Featured post


Words: Lewis Hensley, 1867 Music: St. Cecilia, Kingsland Krist' ki 'joba Re de, Ki ase Re bere; F' opa-rin Re fo Gbogbo...

Saturday, 7 December 2013


Edmund Simon Lorenz (1854-1942)

Are mu O, okan re poruru?
So o fun Jesu:
Ibanuje dipo ayo fun o?
So o fun Jesu nikan.

So o fun Jesu; so o fun Jesu
Oun lore ti yoo mo
Ko tun sore
Ati'yekan bi Re
So o fun Jesu nikan

Asun-dakun omije lo nsun bi?
So o fun Jesu, so o fun Jesu,
O l'ese to farasin f'eniyan
So o fun Jesu nikan

'Banuje teri okan re ba bi?
So o fun Jesu, so o fun Jesu
O ha nsaniyan ojo ola bi?
So o fun Jesu nikan

Ironu iku mu o damu bi?
So o fun Jesu, so o fun Jesu
Okan re nfe ijoba Jesu bi!
So o fun Jesu nikan

Are you weary, are you heavy hearted?
Tell it to Jesus, tell it to Jesus.
Are you grieving over joys departed?
Tell it to Jesus alone.

Tell it to Jesus, tell it to Jesus,
He is a friend that’s well known.
You’ve no other such a friend or brother,
Tell it to Jesus alone.

Do you fear the gathering clouds of sorrow?
Tell it to Jesus, tell it to Jesus.
Are you anxious what shall be tomorrow?
Tell it to Jesus alone.

Do the tears flow down your cheeks unbidden?
Tell it to Jesus, tell it to Jesus.
Have you sins that to men’s eyes are hidden?
Tell it to Jesus alone.

Are you troubled at the thought of dying?
Tell it to Jesus, tell it to Jesus.
For Christ’s coming kingdom are you sighing?
Tell it to Jesus alone.


The original text was written in German and the the tune (Dayton) was composed both by Edmund Simon Lorenz (1854-1942). Lorenz was born in North Lawrence, a small village near Canton in Stark County, OH, and studied music at Otterbein University in Westerville, OH, at Yale, and in Europe. Eventually, he settled in Dayton, OH, where he remained for the rest of his life, and founded the Lorenz Publishing Company, for which he wrote several books and composed a number of sacred works, including some well known gospel songs such as "Thou Thinkest, Lord, of Me" and "Wonderful Love of Jesus." "Tell It To Jesus Alone" was first published in an 1876 German hymnbook, Pilgerlieder (Pilgrim Songs) edited by Lorenz for the United Brethren.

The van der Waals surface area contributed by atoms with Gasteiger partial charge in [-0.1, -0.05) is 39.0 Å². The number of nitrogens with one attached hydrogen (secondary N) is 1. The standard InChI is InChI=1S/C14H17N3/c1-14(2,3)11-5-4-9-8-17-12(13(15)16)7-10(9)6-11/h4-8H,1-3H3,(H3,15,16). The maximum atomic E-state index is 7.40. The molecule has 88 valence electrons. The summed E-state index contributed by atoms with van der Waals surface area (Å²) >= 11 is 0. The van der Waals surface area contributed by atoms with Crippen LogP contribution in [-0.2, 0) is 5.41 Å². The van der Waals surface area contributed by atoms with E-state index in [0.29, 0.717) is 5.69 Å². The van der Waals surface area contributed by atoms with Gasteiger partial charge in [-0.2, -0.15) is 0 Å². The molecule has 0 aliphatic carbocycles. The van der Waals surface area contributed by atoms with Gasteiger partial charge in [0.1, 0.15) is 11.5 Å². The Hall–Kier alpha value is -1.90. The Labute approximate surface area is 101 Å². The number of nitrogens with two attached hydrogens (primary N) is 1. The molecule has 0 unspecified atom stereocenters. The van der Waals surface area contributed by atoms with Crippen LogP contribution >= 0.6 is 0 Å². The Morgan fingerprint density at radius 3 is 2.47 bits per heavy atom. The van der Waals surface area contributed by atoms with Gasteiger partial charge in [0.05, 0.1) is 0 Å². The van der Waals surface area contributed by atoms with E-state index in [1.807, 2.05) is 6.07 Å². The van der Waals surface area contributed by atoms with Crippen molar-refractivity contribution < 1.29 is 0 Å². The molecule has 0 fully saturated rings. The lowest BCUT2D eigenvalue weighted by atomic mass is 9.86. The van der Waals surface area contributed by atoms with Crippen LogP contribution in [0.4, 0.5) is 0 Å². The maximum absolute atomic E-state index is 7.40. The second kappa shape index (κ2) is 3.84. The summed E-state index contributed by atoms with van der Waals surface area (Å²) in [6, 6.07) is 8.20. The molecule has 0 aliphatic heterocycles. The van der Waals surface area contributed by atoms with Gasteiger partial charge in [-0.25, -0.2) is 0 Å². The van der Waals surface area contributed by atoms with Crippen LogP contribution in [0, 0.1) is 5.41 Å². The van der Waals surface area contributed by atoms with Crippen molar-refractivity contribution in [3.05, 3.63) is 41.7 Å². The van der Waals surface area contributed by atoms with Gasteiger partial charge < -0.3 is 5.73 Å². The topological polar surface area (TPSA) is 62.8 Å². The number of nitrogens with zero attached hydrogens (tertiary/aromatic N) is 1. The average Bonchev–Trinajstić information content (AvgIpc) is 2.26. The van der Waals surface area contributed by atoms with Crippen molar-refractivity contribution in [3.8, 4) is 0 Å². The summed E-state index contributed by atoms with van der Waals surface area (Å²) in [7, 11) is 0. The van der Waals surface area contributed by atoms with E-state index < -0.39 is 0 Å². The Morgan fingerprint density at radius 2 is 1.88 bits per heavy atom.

The English translation was made by Jeremiah Eames Rankin, who is sometimes incorrectly listed as the author (even in Lorenz’s own songbooks as late as Songs of Refreshing in 1894) and was born at Thornton, NH, on Jan. 2, 1828. Following his education at Middlebury College in 1848, he taught in New London, CT, and Warren County, KY, from 1848 to 1850, then returned to Middlebury as a tutor for a couple of years. After he graduated from Andover Theological Seminary, he married Mary H. Birge in 1854 and became a Congregational minister in 1855, serving churches in Potsdam, NY; St. Albans, VT; Lowell and Charleston, MA; Washington, DC; and Orange, NJ; before becoming President of Howard University in Washington, where he remained for the rest of his life.

A poet who was in the habit of closing his sermons with an original poem, Rankin compiled and edited a number of songbooks, including The Gospel Temperance Hymnal in 1878, Gospel Bells in 1883, and German-English Lyrics, Sacred and Secular in 1897, as well as two volumes of poetry. His most famous hymn undoubtedly is the well known closing song, "God Be With You Till We Meet Again." This translation of Lorenz’s "Tell It To Jesus Alone" was done around 1877 and first appeared in the 1879 Sunday school songbook Songs of Grace edited by Lorenz. After retiring from the Presidency of Howard in 1903, Rankin was visiting in Cleveland, OH, at the time of his death on Nov. 28, 1904.

Among hymnbooks published by members of the Lord’s church during the twentieth century for use in churches of Christ, "Tell It To Jesus Alone" appeared in the 1935 Christian Hymns (No. 1), the 1948 Christian Hymns No. 2, and the 1966 Christian Hymns No. 3, all edited by L. O. Sanderson. Today it may be found in the 1971 Songs of the Church and the 1990 Songs of the Church 21st C. Ed. both edited by Alton H. Howard; the 1978/1983 (Church) Gospel Songs and Hymns edited by V. E. Howard; and the 1992 Praise for the Lord edited by John P. Wiegand; in addition to Sacred Selections.



  1. Yes, great job! not as if have not seen something similar or better but you beat my imagination. Keep it up

  2. Evergreen and ever true. Reinforces our confidence in His love and care. Hallelujah.

  3. Please do shift the verses
    Stanza two in the Yoruba rendition is stanza 3 in the English so it is little confusing
    These do not dismiss from the effort.